I have a confession to make. I’m told that Beast‘s “Fiction” is, to put it simply, a sad song. The sorrowful melody and inspired lyrics are said to really get to people–but I’ve never experience any of that with “Fiction.” I said in last week’s Seoulbeats Exchange on Beast that “Fiction” was my first experience of the band, but what you may not know that rather than watching the official MV or listening to an audio file of the song, my first taste of Beast came from this video:
I have never been able to take this song seriously since; I even sing “Voldemort Voldemort Voldemort Voldemort.” So while fans are relating to being unwilling to letting go of a past love, I’m laughing at Hyunseung “singing” about his hair.
Along with song covers, dance covers, fan remixes and mashups, video parodies are one of the ways in which K-pop fans actively participate in the K-pop fandom and express themselves. Where a MV shows plot A being played out, some fans instead see the potential for a plot B or C, and manage to bring their version to life and share it with other fans over the internet. Often there are a few different parodies of the same MV, varying in style of humour, be it sarcastic, goofy or even a bit vulgar–in fact, the latter is often the case with parody MVs: that warning at the head of this article is there for a reason.
Another difference to be pointed out is in the nature of the jokes told. The first parody combines three different fandoms for greater mass appeal; someone newer to K-pop would, understand references to the more well-known Harry Potter and Twilight series, and thus be more receptive to that parody. The second “Fiction” parody, meanwhile, is based on inside jokes that only K-pop fans, or even Beauties, would understand, giving it more of a niche appeal. Either way, people can find a parody out there to match their prior knowledge and suit their tastes as well. And as I explained before, providing an alternative story can allow a parody to change one’s perspective of a song, and while it may potentially ruin the original intent and artistry of a piece of work, it can work the other say as well. Songs that we may not always have liked could suddenly become more enjoyable with the right “treatment.” Sometimes music videos aren’t even necessary–not too keen on this non-promoted SHINee rap song? About sex? Well, how about this ode to SHINee’s stylist instead?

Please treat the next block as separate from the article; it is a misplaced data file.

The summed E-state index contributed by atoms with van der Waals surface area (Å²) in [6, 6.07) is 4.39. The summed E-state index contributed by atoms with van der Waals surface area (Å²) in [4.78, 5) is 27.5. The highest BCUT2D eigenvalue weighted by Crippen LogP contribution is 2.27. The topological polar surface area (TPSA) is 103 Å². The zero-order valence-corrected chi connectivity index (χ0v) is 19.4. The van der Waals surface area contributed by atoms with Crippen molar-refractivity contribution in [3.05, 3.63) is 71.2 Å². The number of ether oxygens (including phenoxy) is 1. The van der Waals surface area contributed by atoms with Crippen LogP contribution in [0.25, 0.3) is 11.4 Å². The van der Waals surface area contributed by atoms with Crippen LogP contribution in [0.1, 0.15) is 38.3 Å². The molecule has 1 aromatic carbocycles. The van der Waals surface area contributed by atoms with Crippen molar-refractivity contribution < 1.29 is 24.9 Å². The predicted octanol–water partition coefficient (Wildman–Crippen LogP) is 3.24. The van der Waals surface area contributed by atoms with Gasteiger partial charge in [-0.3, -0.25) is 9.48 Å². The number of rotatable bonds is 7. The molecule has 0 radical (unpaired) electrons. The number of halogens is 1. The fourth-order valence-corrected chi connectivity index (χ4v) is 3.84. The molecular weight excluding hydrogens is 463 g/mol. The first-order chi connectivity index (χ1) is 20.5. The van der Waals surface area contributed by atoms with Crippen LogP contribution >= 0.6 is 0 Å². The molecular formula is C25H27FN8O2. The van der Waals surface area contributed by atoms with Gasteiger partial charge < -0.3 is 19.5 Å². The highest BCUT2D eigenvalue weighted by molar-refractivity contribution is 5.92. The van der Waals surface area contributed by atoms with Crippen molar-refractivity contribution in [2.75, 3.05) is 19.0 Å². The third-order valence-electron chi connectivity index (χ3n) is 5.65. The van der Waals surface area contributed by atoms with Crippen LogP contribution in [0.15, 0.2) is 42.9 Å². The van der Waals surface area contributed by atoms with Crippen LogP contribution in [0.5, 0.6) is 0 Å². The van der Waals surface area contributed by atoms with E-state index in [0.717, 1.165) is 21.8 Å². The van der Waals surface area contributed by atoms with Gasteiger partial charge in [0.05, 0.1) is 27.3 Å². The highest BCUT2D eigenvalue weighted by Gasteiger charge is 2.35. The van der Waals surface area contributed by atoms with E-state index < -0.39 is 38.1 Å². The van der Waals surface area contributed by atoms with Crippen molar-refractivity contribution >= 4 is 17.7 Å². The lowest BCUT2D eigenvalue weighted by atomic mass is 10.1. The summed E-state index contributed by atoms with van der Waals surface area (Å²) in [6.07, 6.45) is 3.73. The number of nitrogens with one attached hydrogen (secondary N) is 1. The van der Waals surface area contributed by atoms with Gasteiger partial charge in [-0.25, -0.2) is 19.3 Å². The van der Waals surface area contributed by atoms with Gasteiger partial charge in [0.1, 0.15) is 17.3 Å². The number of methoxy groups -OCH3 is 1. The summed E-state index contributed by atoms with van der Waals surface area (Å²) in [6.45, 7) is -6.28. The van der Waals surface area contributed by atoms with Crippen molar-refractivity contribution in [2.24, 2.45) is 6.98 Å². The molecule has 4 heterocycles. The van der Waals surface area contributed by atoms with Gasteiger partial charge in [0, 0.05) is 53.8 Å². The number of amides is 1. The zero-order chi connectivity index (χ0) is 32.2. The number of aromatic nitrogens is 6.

The above parodies provide humour by “translating” the Korean lyrics, and is a form of parody that works perfectly for music in a language that not all of us understand–but this isn’t the only type of parody seen online. Similar to the “subtitle” parodies are the misheard lyrics parodies: these consist of words which sound similar to the Korean (or Japanese, or Chinese) lyrics are created, to humorous effect. Misheard parodies can be a bit hit-and-miss with what seems to be a string of nonsensical words that make no sense, though through the odd gem of a phrase can shine through, as seen with Lu Han‘s first line in Exo-M‘s “History.” And even if the humour is not always there, these parodies can double as a pronunciation guide for your favourite K-pop song.
These types of parodies, easily made on any computer with video editing software, are a bit lo-fi compared to the parodies which are fully acted out, filmed and edited by fans. These parodies take considerable time and effort or produce, from the number of people involved to the cost of quality equipment–not to mention the outfits. This parody of Big Bang‘s “Fantastic Baby” remained faithful to the original MV while mixing in its own subtle funny touches, like having Taeyang meditate on a… well, see for yourself.
And sometimes the cost isn’t even monetary: one’s love for one’s bias girl group can overcome anything and everything, including potential public humiliation. But there will always be someone, somewhere, who will appreciate the effort.
So, Seoulmates, what are your thoughts on video parodies? Do you have any personal favourites? Share them below!